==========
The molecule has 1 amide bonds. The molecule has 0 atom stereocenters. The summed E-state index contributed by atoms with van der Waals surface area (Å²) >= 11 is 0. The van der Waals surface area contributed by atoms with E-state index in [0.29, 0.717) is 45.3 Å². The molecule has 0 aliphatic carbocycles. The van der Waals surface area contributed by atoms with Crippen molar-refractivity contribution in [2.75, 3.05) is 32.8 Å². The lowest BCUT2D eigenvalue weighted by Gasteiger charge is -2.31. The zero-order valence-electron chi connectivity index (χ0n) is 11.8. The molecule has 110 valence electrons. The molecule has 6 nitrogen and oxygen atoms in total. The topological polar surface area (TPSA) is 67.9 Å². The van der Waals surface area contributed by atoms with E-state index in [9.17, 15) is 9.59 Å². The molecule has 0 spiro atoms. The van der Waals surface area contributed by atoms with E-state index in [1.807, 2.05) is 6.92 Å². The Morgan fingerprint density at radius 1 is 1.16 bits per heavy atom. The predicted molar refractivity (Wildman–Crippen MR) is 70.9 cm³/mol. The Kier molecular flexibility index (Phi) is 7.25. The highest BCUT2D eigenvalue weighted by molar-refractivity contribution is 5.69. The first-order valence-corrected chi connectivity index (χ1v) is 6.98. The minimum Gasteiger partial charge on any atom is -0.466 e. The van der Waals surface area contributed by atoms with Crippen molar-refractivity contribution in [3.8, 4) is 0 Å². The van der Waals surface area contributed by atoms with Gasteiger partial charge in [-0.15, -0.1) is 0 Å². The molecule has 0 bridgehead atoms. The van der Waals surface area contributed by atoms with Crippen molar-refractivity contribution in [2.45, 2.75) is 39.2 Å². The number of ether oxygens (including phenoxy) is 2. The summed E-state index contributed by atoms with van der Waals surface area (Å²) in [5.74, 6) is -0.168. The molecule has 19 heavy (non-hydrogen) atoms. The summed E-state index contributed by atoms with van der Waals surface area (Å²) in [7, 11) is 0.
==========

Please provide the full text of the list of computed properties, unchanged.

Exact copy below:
The molecule has 1 amide bonds. The molecule has 0 atom stereocenters. The summed E-state index contributed by atoms with van der Waals surface area (Å²) >= 11 is 0. The van der Waals surface area contributed by atoms with E-state index in [0.29, 0.717) is 45.3 Å². The molecule has 0 aliphatic carbocycles. The van der Waals surface area contributed by atoms with Crippen molar-refractivity contribution in [2.75, 3.05) is 32.8 Å². The lowest BCUT2D eigenvalue weighted by Gasteiger charge is -2.31. The zero-order valence-electron chi connectivity index (χ0n) is 11.8. The molecule has 110 valence electrons. The molecule has 6 nitrogen and oxygen atoms in total. The topological polar surface area (TPSA) is 67.9 Å². The van der Waals surface area contributed by atoms with E-state index in [9.17, 15) is 9.59 Å². The molecule has 0 spiro atoms. The van der Waals surface area contributed by atoms with E-state index in [1.807, 2.05) is 6.92 Å². The Morgan fingerprint density at radius 1 is 1.16 bits per heavy atom. The predicted molar refractivity (Wildman–Crippen MR) is 70.9 cm³/mol. The Kier molecular flexibility index (Phi) is 7.25. The highest BCUT2D eigenvalue weighted by molar-refractivity contribution is 5.69. The first-order valence-corrected chi connectivity index (χ1v) is 6.98. The minimum Gasteiger partial charge on any atom is -0.466 e. The van der Waals surface area contributed by atoms with Crippen molar-refractivity contribution in [3.8, 4) is 0 Å². The van der Waals surface area contributed by atoms with Gasteiger partial charge in [-0.15, -0.1) is 0 Å². The molecule has 0 bridgehead atoms. The van der Waals surface area contributed by atoms with Crippen molar-refractivity contribution in [2.45, 2.75) is 39.2 Å². The number of ether oxygens (including phenoxy) is 2. The summed E-state index contributed by atoms with van der Waals surface area (Å²) in [5.74, 6) is -0.168. The molecule has 19 heavy (non-hydrogen) atoms. The summed E-state index contributed by atoms with van der Waals surface area (Å²) in [7, 11) is 0.